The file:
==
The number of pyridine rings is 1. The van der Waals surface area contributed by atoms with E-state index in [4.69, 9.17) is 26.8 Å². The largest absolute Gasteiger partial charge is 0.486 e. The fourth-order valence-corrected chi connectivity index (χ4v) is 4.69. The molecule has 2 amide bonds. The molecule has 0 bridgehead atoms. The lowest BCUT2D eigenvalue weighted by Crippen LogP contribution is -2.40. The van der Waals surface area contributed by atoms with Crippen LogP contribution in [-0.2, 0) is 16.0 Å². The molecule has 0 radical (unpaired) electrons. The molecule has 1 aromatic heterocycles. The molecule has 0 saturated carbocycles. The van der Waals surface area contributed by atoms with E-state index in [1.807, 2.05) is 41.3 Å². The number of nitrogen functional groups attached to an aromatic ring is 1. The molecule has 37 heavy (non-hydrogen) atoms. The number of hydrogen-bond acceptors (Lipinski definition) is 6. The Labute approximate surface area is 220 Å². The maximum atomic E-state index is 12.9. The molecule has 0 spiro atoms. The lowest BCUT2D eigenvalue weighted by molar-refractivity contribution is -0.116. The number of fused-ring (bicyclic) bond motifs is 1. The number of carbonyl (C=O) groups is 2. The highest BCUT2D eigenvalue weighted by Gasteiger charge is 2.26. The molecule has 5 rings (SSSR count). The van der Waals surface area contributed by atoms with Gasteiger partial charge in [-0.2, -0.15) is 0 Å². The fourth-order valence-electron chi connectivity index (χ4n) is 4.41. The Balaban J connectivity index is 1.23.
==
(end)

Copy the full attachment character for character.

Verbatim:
The number of pyridine rings is 1. The van der Waals surface area contributed by atoms with E-state index in [4.69, 9.17) is 26.8 Å². The largest absolute Gasteiger partial charge is 0.486 e. The fourth-order valence-corrected chi connectivity index (χ4v) is 4.69. The molecule has 2 amide bonds. The molecule has 0 bridgehead atoms. The lowest BCUT2D eigenvalue weighted by Crippen LogP contribution is -2.40. The van der Waals surface area contributed by atoms with Crippen LogP contribution in [-0.2, 0) is 16.0 Å². The molecule has 0 radical (unpaired) electrons. The molecule has 1 aromatic heterocycles. The molecule has 0 saturated carbocycles. The van der Waals surface area contributed by atoms with E-state index in [1.807, 2.05) is 41.3 Å². The number of nitrogen functional groups attached to an aromatic ring is 1. The molecule has 37 heavy (non-hydrogen) atoms. The number of hydrogen-bond acceptors (Lipinski definition) is 6. The Labute approximate surface area is 220 Å². The maximum atomic E-state index is 12.9. The molecule has 0 spiro atoms. The lowest BCUT2D eigenvalue weighted by molar-refractivity contribution is -0.116. The number of fused-ring (bicyclic) bond motifs is 1. The number of carbonyl (C=O) groups is 2. The highest BCUT2D eigenvalue weighted by Gasteiger charge is 2.26. The molecule has 5 rings (SSSR count). The van der Waals surface area contributed by atoms with Gasteiger partial charge in [-0.2, -0.15) is 0 Å². The fourth-order valence-electron chi connectivity index (χ4n) is 4.41. The Balaban J connectivity index is 1.23.